Developers and software companies often put great emphasis on programming languages or specific frameworks they use. Does it really matter for the business in any meaningful way?
I honestly don’t think so, but is it really the whole story? I don’t think that either.
The past few years I had the unique opportunity to work as a Senior Software Developer, that has been connected to the business side of the process as well. I’ve been a Tech Lead, Product Owner, Project Manager, Agile Community member and Change Agent (yup, you’ve read that right – sounds like a corpo-role …and it was 😁). My roles forced me to talk to business people everyday and I’ve grown not only to understand their point of view, but also to see how our worlds can learn from each other.
Obviously what I’ll write in here is a huge generalization, but there are a few things in common across different businesses needs:
Business perspective is quite straightforward – software development is a means to provide value for the end user and make money from that value. In a perfect world software development would be fast, stable and extremely cheap.
Not sure when exactly, but at some point I’ve realized that the main reason for software existence is to answer business needs. Pretty much nobody (apart from software developers) cares about technology and specific, beautiful and/or elegant solutions.
On the other hand smart business people understand, that software development is expensive and extremely complicated endeavor, so they are involved in development process, provide fast feedback and know what they need to prioritize (e.g. for some domains, like cryptocurrency main priority will be time-to-market, but for medical field priority will always circle back to quality).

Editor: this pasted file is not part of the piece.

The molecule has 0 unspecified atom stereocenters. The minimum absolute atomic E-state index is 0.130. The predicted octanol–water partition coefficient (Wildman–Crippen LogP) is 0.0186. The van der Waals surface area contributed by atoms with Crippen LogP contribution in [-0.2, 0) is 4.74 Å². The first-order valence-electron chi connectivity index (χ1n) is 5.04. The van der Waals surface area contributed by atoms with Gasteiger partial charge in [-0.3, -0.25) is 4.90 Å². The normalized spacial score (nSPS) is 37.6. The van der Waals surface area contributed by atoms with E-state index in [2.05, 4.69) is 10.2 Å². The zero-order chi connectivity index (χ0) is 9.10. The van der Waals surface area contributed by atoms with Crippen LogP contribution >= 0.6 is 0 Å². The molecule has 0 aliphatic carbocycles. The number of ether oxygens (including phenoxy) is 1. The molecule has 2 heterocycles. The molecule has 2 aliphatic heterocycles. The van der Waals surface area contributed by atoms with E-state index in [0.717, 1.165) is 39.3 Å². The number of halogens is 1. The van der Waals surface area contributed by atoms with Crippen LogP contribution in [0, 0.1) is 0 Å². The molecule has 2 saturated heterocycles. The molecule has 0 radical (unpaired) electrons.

Nope. Software needs to fulfill specific needs within business constraints and that’s pretty much it.
Is that really fair? Also: nope. Looking once more at the business needs: all of them are dependent on technology in some way:
This leaves us at a place, where technology and programming language does matter, but will never be the most important factor and as software developers we have to understand that.
I’m mainly interested in implementing the logic of the system. I’m usually focused on projects that prioritize quality, rather than time-to-market or performance. This is precisely the reason why I’m working with .Net and C# – I prefer higher level language, with strong, static typing, that provides me with a good balance of time invested in development and quality of code that I write. Moreover, .Net gives me access to a huge library of ready-to-use nuget packages and, since a few years back: deployment on any hosting platform. Additionally ASP .Net Core is a mature framework that provides great levels of throughput for the business needs, so it fits in nicely in the picture.
Main issue with changing the programming language is that you automatically have to sacrifice the whole ecosystem, which costs you development time. This is where F# comes in for me. I can change the language, but stay within the .Net ecosystem with all the deployment and package goodness that I’m familiar with.